Why Poverty Persists
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Why Poverty Persists

Poverty Dynamics in Asia and Africa

Edited by Bob Baulch

This edited book analyses what traps people in chronic poverty, and what allows them to escape from it, using long-term panel surveys from six Asian and African countries. The distinguishing feature of these studies, which were commissioned by the Chronic Poverty Research Centre, is they span longer periods or have more survey waves than most developing country panels. This allows a detailed account of the maintainers of chronic poverty and drivers of poverty dynamics. Many of the studies (from Bangladesh, Ethiopia, Nepal, Pakistan, South Africa and Vietnam) are written by leading development economists, and all pay careful attention to the difficult issues of attrition, measurement error and tracking. The book’s comparative perspective highlights the common factors which cause people to fall into chronic poverty and allow them to break-free from it. A number of promising policies and interventions for reducing chronic poverty are identified.
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Chapter 6: Poverty Traps and Structural Poverty in South Africa: Reassessing the Evidence from KwaZulu-Natal, 1993 to 2004

Julian May, Ingrid Woolard and Bob Baulch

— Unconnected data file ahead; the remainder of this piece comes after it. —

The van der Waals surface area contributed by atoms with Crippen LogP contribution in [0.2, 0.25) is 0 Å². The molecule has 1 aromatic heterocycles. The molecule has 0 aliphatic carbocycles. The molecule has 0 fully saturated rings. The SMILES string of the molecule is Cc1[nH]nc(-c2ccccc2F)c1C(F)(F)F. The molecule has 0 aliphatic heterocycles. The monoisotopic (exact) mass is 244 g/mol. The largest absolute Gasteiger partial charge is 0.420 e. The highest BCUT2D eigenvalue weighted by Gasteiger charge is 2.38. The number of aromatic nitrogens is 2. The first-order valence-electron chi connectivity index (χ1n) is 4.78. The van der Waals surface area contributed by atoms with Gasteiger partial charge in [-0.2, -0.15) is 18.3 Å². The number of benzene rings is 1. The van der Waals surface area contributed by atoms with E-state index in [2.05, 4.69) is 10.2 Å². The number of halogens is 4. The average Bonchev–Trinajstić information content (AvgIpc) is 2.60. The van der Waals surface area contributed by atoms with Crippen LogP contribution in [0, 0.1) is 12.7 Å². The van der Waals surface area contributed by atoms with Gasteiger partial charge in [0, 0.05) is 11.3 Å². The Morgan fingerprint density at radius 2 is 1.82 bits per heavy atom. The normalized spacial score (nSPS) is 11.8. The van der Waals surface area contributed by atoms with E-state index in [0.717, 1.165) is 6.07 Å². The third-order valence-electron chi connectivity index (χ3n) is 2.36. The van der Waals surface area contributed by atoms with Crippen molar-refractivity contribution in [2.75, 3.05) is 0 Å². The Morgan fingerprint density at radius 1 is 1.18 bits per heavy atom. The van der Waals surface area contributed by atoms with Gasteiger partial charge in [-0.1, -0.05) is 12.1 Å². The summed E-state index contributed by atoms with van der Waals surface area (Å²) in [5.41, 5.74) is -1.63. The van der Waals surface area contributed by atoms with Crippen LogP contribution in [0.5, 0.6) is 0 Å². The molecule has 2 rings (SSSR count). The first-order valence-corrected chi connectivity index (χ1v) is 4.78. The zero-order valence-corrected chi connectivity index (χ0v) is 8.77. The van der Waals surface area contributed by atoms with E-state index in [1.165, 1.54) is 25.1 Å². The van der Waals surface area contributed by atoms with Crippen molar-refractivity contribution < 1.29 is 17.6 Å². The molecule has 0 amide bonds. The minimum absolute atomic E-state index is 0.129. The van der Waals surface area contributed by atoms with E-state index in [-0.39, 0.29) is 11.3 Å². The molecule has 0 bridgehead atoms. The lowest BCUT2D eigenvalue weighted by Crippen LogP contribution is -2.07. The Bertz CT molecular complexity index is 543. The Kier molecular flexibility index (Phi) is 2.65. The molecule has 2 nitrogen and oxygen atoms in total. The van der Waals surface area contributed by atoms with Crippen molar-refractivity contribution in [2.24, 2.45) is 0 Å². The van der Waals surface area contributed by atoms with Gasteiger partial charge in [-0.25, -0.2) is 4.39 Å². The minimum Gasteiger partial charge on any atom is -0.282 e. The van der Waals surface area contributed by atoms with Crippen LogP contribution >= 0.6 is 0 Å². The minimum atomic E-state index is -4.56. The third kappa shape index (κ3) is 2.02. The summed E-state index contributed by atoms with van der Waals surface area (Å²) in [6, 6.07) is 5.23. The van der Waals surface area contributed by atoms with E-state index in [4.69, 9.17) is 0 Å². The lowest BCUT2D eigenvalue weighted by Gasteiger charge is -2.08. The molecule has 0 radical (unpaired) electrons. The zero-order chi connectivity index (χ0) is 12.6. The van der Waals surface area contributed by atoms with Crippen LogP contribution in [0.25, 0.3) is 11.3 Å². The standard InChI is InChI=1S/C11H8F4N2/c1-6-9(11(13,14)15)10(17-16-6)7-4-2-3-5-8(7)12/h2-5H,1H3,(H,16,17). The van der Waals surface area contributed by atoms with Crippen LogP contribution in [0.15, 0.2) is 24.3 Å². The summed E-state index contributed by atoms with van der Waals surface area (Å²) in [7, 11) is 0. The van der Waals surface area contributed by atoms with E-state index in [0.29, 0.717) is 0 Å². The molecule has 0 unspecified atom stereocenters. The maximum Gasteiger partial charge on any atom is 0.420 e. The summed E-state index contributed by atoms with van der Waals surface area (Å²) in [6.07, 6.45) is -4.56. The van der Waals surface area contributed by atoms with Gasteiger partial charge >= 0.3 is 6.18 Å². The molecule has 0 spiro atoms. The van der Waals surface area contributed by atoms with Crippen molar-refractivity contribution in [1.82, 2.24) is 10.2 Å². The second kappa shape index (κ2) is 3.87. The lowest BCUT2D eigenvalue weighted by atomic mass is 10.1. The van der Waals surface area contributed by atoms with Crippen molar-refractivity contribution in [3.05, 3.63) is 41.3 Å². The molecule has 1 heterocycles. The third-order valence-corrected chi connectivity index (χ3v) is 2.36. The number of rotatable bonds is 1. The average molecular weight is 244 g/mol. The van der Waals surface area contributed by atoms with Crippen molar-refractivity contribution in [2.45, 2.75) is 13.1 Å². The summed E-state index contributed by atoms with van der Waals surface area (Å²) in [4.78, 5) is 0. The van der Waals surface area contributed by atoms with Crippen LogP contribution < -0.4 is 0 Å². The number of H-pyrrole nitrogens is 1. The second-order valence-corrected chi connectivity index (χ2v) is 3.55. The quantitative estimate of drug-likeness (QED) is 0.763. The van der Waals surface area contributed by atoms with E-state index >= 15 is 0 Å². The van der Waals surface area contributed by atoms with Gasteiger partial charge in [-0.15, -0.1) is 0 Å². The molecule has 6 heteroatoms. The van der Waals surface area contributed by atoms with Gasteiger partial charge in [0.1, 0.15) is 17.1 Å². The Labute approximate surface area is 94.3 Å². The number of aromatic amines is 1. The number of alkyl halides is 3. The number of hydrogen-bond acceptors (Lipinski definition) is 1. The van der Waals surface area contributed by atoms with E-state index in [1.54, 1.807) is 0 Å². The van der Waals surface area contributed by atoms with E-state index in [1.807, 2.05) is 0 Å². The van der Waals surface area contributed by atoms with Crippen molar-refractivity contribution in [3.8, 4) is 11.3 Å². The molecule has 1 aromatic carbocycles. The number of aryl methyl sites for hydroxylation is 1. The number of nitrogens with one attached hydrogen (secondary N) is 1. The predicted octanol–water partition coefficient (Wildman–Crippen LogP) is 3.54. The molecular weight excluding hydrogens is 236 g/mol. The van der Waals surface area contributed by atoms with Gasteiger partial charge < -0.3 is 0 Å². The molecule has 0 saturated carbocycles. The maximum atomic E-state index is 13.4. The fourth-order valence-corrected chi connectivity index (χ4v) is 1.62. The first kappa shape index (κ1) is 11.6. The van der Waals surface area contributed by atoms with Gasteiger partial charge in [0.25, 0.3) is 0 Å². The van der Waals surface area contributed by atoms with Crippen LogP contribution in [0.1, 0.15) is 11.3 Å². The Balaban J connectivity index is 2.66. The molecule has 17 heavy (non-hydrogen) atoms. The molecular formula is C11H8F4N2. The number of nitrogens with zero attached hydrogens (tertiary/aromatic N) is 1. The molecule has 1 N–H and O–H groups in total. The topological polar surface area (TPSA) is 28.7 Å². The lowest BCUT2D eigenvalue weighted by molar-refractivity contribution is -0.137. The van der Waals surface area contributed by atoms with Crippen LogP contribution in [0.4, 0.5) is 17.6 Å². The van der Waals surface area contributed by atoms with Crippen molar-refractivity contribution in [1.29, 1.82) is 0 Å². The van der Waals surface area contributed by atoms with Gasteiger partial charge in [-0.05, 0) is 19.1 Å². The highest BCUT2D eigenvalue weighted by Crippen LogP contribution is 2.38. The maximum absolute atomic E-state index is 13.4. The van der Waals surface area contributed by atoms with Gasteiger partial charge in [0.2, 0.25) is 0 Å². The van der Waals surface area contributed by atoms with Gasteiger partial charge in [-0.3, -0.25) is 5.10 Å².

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6. Poverty traps and structural poverty in South Africa: reassessing the evidence from KwaZulu-Natal, 1993 to 2004 Julian May, Ingrid Woolard and Bob Baulch BACKGROUND AND OBJECTIVES In this chapter panel data are used to investigate chronic and structural poverty in South Africa. The KwaZulu-Natal Income Dynamics Survey (KIDS) spans the first decade of the post-apartheid era, with the first wave having been collected just prior to the transition to democracy and the third wave in 2004. Using the first two waves of KIDS (1993 and 1998), Carter and May (2001) suggest the existence of an asset-based poverty threshold in South Africa as a position from which an escape from poverty may be impossible notwithstanding the significant structural changes introduced during the first half of this period. Also using these data, Woolard and Klasen (2005) identify four types of poverty traps that might account for this: large initial household size, poor initial education, poor initial asset endowment and poor initial employment access. Using a third wave of data collection, in this chapter we test whether the findings of the earlier work have been borne out or whether new dynamics have come into play. More specifically, we examine whether the description of structural poverty and poverty traps above can still be observed in the 2004 wave of the KIDS data. We then explore whether the nature of poverty traps in KwaZulu-Natal has undergone change in the period 1998 to 2004 compared with the period 1993 to 1998. Finally, we consider if,...

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